FIGHTING THE RUSSIANS.

Americans may have been surprised by the war between Russia and Georgia, which unfolded a year ago this week, but there were early signs of trouble. In fact, the decisions that led to the war date back to 1999, wrote Quentin Peel in the Financial Times today, citing the work of Andrei Illarionov, a former economic adviser to Putin. In an essay in the recently published book The Guns of August 2008, Illarionov described how Russians attempted to “weaken, undermine and destroy the Georgian side through non-military means” for several years, until last August when they sent in tanks. (The Russians also apparently engaged in cyberwar, striking at Georgian government websites, as I read in TheTerrorWonk Plus.)

Yet long before the war broke out, Georgian leaders had been “asking for trouble,” wrote Peel. “I have never heard another leader talk to the Russian president with such a lack of respect,” said one senior Russian official, describing Georgian President Mikheil Saakashvili. Indeed, a senior Georgian official, speaking off the record recently with a small group of people in Washington, railed against Moscow officials, calling them “gangsters” and sounded more like a thuggish underworld figure than a foreign dignitary. A moment later, an American entrepreneur who was promoting business interests in Georgia leaned toward me and said in a low tone that, when it came to human rights, the situation in Georgia was “much improved,” which made one wonder what things had been like before and what improvements had actually taken place.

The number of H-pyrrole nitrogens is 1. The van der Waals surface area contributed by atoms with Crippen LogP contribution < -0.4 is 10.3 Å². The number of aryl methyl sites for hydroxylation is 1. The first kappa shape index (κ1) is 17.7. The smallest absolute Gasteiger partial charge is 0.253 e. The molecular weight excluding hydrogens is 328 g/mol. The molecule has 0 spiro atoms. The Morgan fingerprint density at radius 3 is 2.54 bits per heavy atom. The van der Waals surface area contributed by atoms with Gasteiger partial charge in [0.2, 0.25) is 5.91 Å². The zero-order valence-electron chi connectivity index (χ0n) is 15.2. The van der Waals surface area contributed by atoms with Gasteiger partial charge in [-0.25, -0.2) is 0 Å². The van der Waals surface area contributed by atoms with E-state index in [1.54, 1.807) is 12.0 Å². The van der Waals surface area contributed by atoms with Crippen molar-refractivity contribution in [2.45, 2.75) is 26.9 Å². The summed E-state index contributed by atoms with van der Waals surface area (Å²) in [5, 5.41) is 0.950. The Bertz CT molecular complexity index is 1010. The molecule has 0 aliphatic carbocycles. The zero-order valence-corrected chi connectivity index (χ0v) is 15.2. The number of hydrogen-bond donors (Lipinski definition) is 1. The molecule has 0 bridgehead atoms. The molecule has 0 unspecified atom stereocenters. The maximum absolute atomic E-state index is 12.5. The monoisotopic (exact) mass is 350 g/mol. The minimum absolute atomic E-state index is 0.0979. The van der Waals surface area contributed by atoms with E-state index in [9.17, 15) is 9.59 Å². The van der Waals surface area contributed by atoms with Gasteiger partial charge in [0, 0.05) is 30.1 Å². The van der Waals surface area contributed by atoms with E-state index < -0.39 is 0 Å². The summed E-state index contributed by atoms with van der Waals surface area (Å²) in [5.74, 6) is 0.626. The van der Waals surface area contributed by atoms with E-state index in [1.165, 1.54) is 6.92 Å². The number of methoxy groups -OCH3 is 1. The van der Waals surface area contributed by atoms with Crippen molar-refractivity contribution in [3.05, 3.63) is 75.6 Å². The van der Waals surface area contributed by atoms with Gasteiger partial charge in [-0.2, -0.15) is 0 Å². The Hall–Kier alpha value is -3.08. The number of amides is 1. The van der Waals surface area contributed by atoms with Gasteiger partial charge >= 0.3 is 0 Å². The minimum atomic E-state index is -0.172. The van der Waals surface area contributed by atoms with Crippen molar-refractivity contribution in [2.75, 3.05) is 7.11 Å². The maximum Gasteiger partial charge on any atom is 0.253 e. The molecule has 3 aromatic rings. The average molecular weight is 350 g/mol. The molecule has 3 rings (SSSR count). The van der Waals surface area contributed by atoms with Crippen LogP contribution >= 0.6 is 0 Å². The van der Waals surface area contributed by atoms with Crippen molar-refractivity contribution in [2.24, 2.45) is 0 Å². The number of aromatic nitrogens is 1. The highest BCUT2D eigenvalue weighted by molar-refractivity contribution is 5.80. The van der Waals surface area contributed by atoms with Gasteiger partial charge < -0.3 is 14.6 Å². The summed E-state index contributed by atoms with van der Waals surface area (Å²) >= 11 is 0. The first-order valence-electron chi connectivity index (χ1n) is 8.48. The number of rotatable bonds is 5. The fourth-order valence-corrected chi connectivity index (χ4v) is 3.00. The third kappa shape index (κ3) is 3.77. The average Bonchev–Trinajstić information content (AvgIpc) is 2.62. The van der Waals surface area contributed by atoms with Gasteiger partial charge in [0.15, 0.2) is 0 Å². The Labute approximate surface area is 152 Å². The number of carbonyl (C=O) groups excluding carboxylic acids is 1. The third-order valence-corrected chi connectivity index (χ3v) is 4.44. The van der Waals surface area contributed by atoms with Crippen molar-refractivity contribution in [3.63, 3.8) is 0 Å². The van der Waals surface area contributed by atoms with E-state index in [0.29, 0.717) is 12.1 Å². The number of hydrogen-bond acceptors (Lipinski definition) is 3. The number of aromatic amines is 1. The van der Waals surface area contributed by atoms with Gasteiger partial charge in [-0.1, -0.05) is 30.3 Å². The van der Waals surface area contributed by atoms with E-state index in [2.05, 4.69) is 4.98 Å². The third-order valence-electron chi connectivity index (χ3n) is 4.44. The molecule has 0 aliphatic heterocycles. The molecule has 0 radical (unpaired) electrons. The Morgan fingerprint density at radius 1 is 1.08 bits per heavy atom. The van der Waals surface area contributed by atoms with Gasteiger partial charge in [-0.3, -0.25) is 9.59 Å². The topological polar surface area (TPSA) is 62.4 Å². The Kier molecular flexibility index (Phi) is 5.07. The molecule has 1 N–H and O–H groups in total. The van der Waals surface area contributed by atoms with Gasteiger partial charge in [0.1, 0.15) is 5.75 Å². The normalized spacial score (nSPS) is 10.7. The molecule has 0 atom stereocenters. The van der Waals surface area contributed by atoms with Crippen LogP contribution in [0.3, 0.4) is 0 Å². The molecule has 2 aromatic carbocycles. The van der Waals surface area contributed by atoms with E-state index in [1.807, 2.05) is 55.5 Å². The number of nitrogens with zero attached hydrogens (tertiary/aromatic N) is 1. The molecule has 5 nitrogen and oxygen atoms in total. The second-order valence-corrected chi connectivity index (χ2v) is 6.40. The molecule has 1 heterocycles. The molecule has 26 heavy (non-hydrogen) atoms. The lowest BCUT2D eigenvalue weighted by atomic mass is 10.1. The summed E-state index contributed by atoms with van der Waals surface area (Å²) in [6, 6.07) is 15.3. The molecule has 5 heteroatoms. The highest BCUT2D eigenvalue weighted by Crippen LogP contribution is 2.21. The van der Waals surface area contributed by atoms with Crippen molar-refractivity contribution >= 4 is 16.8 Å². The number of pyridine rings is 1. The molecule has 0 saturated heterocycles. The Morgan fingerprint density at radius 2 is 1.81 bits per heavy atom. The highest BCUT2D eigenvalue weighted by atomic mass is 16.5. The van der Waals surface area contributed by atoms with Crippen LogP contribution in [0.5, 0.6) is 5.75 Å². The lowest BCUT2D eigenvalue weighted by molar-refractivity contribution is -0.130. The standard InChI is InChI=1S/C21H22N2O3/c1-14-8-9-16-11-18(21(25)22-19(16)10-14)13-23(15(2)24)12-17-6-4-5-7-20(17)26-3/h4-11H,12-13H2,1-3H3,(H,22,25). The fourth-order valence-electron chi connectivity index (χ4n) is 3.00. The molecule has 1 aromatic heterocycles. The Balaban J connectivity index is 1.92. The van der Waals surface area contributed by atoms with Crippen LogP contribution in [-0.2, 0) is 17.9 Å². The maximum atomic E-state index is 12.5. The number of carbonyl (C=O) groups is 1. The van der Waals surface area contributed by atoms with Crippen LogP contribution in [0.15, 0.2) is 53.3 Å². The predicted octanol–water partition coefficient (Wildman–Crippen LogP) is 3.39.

Today, it is not clear to what extent the Russians had been planning an invasion for their own reasons, independent of what Saakashvili and the Georgians were saying, and to what extent the Georgians had baited the Russians. The full story will take years to unravel, but Illarionov has shed some light on the question and has also shown that the war was hardly a spontaneous event. Over the past year, things have improved gradually for the people of Georgia: They lost the war, but “American and European aid has flooded in,” Peel wrote, and they are “winning the peace.”

--Tara McKelvey

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